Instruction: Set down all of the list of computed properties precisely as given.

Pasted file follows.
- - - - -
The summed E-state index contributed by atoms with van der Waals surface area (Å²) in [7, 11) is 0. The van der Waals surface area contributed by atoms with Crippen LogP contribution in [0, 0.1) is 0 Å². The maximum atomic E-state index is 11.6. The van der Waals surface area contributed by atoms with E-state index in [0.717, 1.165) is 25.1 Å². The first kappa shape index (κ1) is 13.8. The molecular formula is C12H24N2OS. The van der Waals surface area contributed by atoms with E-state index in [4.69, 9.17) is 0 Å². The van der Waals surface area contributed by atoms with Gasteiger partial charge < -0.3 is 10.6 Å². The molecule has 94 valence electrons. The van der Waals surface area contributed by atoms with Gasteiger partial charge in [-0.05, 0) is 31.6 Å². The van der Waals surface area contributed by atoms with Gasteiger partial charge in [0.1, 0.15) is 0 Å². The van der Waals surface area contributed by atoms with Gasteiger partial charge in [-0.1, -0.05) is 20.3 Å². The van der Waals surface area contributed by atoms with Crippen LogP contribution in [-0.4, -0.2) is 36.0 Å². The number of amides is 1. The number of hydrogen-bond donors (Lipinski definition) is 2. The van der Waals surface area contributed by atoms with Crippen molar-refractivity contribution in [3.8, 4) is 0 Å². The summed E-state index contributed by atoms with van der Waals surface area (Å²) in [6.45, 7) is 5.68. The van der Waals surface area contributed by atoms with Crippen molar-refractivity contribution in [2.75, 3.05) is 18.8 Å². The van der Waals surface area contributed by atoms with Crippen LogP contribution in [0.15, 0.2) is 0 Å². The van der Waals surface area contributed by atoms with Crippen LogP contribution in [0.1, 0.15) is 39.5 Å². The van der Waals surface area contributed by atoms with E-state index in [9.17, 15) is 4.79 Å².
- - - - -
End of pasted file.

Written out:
The summed E-state index contributed by atoms with van der Waals surface area (Å²) in [7, 11) is 0. The van der Waals surface area contributed by atoms with Crippen LogP contribution in [0, 0.1) is 0 Å². The maximum atomic E-state index is 11.6. The van der Waals surface area contributed by atoms with E-state index in [0.717, 1.165) is 25.1 Å². The first kappa shape index (κ1) is 13.8. The molecular formula is C12H24N2OS. The van der Waals surface area contributed by atoms with E-state index in [4.69, 9.17) is 0 Å². The van der Waals surface area contributed by atoms with Gasteiger partial charge < -0.3 is 10.6 Å². The molecule has 94 valence electrons. The van der Waals surface area contributed by atoms with Gasteiger partial charge in [-0.05, 0) is 31.6 Å². The van der Waals surface area contributed by atoms with Gasteiger partial charge in [0.1, 0.15) is 0 Å². The van der Waals surface area contributed by atoms with Gasteiger partial charge in [-0.1, -0.05) is 20.3 Å². The van der Waals surface area contributed by atoms with Crippen LogP contribution in [-0.4, -0.2) is 36.0 Å². The number of amides is 1. The number of hydrogen-bond donors (Lipinski definition) is 2. The van der Waals surface area contributed by atoms with Crippen molar-refractivity contribution in [3.8, 4) is 0 Å². The summed E-state index contributed by atoms with van der Waals surface area (Å²) in [6.45, 7) is 5.68. The van der Waals surface area contributed by atoms with Crippen molar-refractivity contribution in [2.75, 3.05) is 18.8 Å². The van der Waals surface area contributed by atoms with Crippen LogP contribution in [0.15, 0.2) is 0 Å². The van der Waals surface area contributed by atoms with Crippen LogP contribution in [0.1, 0.15) is 39.5 Å². The van der Waals surface area contributed by atoms with E-state index in [9.17, 15) is 4.79 Å².